On Wed, Jun 23, 2021 at 11:22:26AM -0700, Brendan Barnwell wrote:
On 2021-06-23 03:02, Steven D'Aprano wrote:
Attribute lookups are just another form of name lookup. Name lookups depend on the current execution scope, not the caller's scope. With extension methods, so do attribute lookups.
But that's the thing, they aren't.
Of course attribute lookups are another form of name lookup. One hint that this is the case is that some languages, such as Java, call attributes *variables*, just like local and global variables. Both name and attribute lookups are looking up some named variable in some namespace. This shouldn't be controversial.
When you look up bare name:
the interpreter follows the LEGB rule and looks for `x` in the local scope, the enclosing scope, the global scope and then the builtin scope. There are some complications to do with locals and class scopes, and comprehensions, etc, but fundamentally you are searching namespaces for names. Think of the LEGB rule as analogous to an MRO.
When you look up a dotted name:
the interpreter looks for `x` in the instance scope, the class scope, and any superclass scopes. The detailed search rules are different, what with decorators, inheritance, etc, the MRO could be indefinitely long, and there are dynamic attributes (`__getattr__`) too.
But fundamentally, although the details are different, attribute access and name lookup are both looking up names in namespaces.
You gave a bunch of examples of lexical scope semantics with imports and function locals vs globals. But attribute lookups do not work that way. Attribute lookups are defined to work via a FUNCTION CALL to the __getattribute__ (and thence often the __getattr__) of the OBJECT whose attribute is being looked up.
There's that weird obsession with "function call" again. Why do you think that makes a difference?
They do not in any way depend on the name via which that object is accessed.
Ummmm... yes? Why is that relevant?
Now of course you can say that you want to make a new rule that throws the old rules out the window.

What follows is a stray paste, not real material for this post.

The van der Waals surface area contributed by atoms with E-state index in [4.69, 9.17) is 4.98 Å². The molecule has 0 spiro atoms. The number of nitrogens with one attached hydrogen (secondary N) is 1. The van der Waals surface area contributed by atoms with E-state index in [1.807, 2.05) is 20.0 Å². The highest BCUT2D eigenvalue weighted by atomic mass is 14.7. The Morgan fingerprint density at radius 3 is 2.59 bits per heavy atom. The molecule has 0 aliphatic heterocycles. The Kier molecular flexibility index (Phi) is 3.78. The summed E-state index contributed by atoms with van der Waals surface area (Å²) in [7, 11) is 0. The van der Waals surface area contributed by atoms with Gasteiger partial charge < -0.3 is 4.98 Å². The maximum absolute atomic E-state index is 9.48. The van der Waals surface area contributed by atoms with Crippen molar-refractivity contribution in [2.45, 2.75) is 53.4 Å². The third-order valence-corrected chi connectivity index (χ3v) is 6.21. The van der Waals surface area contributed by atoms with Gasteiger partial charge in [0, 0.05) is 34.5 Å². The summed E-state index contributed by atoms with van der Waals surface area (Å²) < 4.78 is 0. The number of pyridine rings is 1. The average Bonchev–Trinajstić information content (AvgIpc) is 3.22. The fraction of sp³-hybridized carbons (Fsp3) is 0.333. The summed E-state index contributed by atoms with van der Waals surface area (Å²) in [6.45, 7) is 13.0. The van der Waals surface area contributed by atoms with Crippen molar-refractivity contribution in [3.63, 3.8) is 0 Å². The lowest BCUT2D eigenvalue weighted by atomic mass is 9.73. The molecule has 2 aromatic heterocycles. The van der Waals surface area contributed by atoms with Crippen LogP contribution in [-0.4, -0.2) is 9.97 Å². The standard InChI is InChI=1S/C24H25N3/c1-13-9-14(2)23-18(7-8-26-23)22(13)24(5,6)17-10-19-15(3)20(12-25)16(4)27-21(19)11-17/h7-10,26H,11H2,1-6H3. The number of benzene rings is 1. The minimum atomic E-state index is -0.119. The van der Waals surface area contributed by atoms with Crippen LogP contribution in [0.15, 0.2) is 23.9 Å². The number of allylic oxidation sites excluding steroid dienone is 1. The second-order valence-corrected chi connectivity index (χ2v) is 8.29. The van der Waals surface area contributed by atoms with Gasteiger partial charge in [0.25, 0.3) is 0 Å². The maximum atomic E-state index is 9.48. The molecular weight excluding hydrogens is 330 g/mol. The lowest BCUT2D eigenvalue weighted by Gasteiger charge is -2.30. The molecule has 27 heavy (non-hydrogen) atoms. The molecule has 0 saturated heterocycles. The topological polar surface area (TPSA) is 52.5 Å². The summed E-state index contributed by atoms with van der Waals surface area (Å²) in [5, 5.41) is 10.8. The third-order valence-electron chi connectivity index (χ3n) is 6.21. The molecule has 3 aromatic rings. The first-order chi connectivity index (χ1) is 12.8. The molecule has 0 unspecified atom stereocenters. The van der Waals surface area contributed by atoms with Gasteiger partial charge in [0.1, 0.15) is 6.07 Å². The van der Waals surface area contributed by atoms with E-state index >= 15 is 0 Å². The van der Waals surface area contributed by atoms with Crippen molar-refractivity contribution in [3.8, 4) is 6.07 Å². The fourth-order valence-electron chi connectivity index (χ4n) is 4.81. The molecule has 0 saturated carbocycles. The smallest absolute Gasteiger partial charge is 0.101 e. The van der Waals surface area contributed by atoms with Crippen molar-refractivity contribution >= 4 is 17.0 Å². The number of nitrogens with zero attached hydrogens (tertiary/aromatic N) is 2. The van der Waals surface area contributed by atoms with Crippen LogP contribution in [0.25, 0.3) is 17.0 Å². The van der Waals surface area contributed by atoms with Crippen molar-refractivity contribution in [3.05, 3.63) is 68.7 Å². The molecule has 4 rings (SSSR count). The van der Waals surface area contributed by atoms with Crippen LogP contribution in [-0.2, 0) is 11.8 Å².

That's pure FUD. Extension methods don't require throwing the old rules out the window. The old rules continue to apply.
We can do that for anything. We can define a new rule that says now when you do attribute lookups it will call a global function called attribute_lookups_on_tuesdays if it's a Tuesday in your timezone.
If you want to do that then go ahead and propose it in another thread, but I don't want anything like that strawman.
But what I'm saying is that the way attribute lookups currently work is not the same as the way bare-name lookups work, because attribute lookups are localized to the object
You might have heard of something called "inheritance". And dynamic attributes. Maybe even mixins or traits.
Attribute lookups are not localised to the object.
(not the name!) and bare-name lookups are not. I consider this difference fundamental to Python.
There are plenty of differences between name lookups and attribute lookups, but locality is not one of them.
It's why locals() isn't really how local name lookups work (which came up elsewhere in this thread).
I don't see the relevance to extension methods.
It's why you can't magically hook into "x = my_obj" and create some magical behavior that depends on my_obj.
I don't see the relevance to extension methods. You seem to be just listing random facts as if they were objections to the extension method proposal.
You're right, we can't hook into assignment to a bare name. So what? We *can* hook into attribute lookups.